Impacts of Turkey’s elections discussed in Washington

DAILY SABAH
ISTANBUL
Published 11.11.2015 18:19
Updated 11.11.2015 19:11
Supporters of Justice and Development Party (AKP) celebrate after hearing the early results of the general elections in front of the party's headquarters in Ankara, Turkey, 01 November 2015. (EPA Photo)
Supporters of Justice and Development Party (AKP) celebrate after hearing the early results of the general elections in front of the party's headquarters in Ankara, Turkey, 01 November 2015. (EPA Photo)

Turkish Heritage Organization (THO), a United States-based non-profit organization, organized a panel, titled "Impact of Turkey's Election Results on Turkish-American Relations", on Nov. 6 via teleconference with Professor Michael Gunter from Tennessee Technological University, the Secretary-General of the EU Turkey Civic Commission (EUTCC) in Brussels and an expert on the Kurdish issue, and German Marshall Fund Senior Fellow Dr. Joshua Walker.

Highlighting that the Nov. 1 elections results were a surprise to everyone, Dr. Walker indicated that the focus of the elections had shifted from economy in the June 7 elections to 'stability' in the Nov. 1 elections.

"The Turkish people have decided that they want four years of stability," Walker said and added: "Turkey has voted for domestic stability."

Meanwhile, he argued that while the voters chose stability internally, the new government will also focus on relations with the European Union, as well as the country's relations with the international community.

Dr. Walker highlighted the importance of German Chancellor Angela Merkel's visit to Turkey prior to the elections and said that in the post-Nov. 1 elections period, the relations between Turkey and the EU will enter a new phase.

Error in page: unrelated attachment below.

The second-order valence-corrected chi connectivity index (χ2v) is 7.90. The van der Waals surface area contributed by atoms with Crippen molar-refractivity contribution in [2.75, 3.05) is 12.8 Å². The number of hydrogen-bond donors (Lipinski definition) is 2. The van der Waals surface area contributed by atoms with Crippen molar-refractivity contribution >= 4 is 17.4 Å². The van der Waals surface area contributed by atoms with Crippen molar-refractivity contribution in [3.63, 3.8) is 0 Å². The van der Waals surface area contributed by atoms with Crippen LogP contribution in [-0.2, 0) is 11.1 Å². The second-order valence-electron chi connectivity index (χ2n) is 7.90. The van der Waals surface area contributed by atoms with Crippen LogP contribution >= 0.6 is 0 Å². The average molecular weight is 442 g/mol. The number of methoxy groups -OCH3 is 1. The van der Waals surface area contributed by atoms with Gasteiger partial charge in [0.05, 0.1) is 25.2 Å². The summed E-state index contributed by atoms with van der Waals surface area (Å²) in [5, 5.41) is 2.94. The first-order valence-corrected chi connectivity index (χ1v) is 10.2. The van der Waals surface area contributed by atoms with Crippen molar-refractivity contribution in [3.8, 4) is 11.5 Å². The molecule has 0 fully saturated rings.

Furthermore, Turkey's humanitarian efforts were praised by Dr. Walker who also said that more support for the Syrian refugee crisis is an area which the EU, U.S., and Turkey can work to build a strong cooperative relationship.

"I would argue that [the election results] is a good thing for U.S. – Turkey relations. You need a secure government to deal with the challenges and fight the conflicts. G20 will give some good indication of what the U.S. – Turkey relations will look like," he added.

Professor Gunter echoed Dr. Walker's comments on the Nov. 1 election results and said that the results clearly showed voters felt that only the AK Party had a proven ability to stop the violence and the economic decline.

He also spoke on the renewed violence and its relationship with economic growth, saying that without peace, economic stability will be difficult. He also commented that the Kurdish population is a force supporting the peace process saying, "Kurds want to see a peace process-they don't want to see fighting."

Joshua Walker also supported Professor Gunter saying: "The PKK needs to understand that there is not a military solution. The only solution is a political compromise."

Highlighting the differences between Turkey's foreign policy in Syria with the U.S., Dr. Gunter said that Turkey continues to be concerned about U.S support to Kurdish units in Syria.

Dr. Walker suggested that the upcoming G20 meeting in Turkey should be utilized as a platform by U.S. Administration to expose their will regarding having Turkey on the table for all regional matters. Russia's involvement in the Syrian crisis has also been a new opportunity to strengthen the U.S. – Turkey relations.

In addition, the U.S. relations with the Kurds should also be held as a delicate matter and the U.S. should take into consideration Turkey's concerns.

Commenting on Turkey's reconciliation process, "Washington has to be involved in the peace process without getting involved in Turkey's domestic politics," said Dr. Walker.

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